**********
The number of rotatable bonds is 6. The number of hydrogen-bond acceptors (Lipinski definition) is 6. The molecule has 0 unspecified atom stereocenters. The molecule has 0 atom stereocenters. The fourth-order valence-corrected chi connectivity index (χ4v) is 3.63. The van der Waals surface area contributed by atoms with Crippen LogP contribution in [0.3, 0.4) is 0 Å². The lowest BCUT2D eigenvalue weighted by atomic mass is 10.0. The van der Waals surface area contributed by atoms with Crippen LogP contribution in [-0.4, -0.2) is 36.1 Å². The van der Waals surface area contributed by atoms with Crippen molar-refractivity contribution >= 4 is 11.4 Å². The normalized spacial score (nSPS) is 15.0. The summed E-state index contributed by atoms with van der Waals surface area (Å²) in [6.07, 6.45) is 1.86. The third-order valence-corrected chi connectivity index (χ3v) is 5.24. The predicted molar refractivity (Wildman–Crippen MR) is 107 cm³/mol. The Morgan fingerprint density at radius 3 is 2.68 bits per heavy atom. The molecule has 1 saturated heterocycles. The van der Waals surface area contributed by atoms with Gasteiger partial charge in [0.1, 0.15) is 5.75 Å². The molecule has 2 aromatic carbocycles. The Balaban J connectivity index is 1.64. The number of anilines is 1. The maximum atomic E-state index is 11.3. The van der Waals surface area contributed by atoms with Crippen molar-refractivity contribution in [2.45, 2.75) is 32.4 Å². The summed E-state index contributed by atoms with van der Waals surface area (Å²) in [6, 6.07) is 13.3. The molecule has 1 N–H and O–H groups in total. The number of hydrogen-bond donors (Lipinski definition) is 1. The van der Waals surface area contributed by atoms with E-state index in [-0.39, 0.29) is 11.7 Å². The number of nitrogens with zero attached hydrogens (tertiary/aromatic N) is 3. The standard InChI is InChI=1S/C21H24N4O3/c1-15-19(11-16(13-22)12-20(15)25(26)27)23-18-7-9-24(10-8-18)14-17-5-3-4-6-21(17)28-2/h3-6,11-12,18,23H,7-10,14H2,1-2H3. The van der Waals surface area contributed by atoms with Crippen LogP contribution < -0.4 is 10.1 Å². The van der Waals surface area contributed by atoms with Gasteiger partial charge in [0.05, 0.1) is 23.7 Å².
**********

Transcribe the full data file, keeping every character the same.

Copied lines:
The number of rotatable bonds is 6. The number of hydrogen-bond acceptors (Lipinski definition) is 6. The molecule has 0 unspecified atom stereocenters. The molecule has 0 atom stereocenters. The fourth-order valence-corrected chi connectivity index (χ4v) is 3.63. The van der Waals surface area contributed by atoms with Crippen LogP contribution in [0.3, 0.4) is 0 Å². The lowest BCUT2D eigenvalue weighted by atomic mass is 10.0. The van der Waals surface area contributed by atoms with Crippen LogP contribution in [-0.4, -0.2) is 36.1 Å². The van der Waals surface area contributed by atoms with Crippen molar-refractivity contribution >= 4 is 11.4 Å². The normalized spacial score (nSPS) is 15.0. The summed E-state index contributed by atoms with van der Waals surface area (Å²) in [6.07, 6.45) is 1.86. The third-order valence-corrected chi connectivity index (χ3v) is 5.24. The predicted molar refractivity (Wildman–Crippen MR) is 107 cm³/mol. The Morgan fingerprint density at radius 3 is 2.68 bits per heavy atom. The molecule has 1 saturated heterocycles. The van der Waals surface area contributed by atoms with Gasteiger partial charge in [0.1, 0.15) is 5.75 Å². The molecule has 2 aromatic carbocycles. The Balaban J connectivity index is 1.64. The number of anilines is 1. The maximum atomic E-state index is 11.3. The van der Waals surface area contributed by atoms with Crippen molar-refractivity contribution in [2.45, 2.75) is 32.4 Å². The summed E-state index contributed by atoms with van der Waals surface area (Å²) in [6, 6.07) is 13.3. The molecule has 1 N–H and O–H groups in total. The number of hydrogen-bond donors (Lipinski definition) is 1. The van der Waals surface area contributed by atoms with E-state index in [-0.39, 0.29) is 11.7 Å². The number of nitrogens with zero attached hydrogens (tertiary/aromatic N) is 3. The standard InChI is InChI=1S/C21H24N4O3/c1-15-19(11-16(13-22)12-20(15)25(26)27)23-18-7-9-24(10-8-18)14-17-5-3-4-6-21(17)28-2/h3-6,11-12,18,23H,7-10,14H2,1-2H3. The van der Waals surface area contributed by atoms with Crippen LogP contribution < -0.4 is 10.1 Å². The van der Waals surface area contributed by atoms with Gasteiger partial charge in [0.05, 0.1) is 23.7 Å².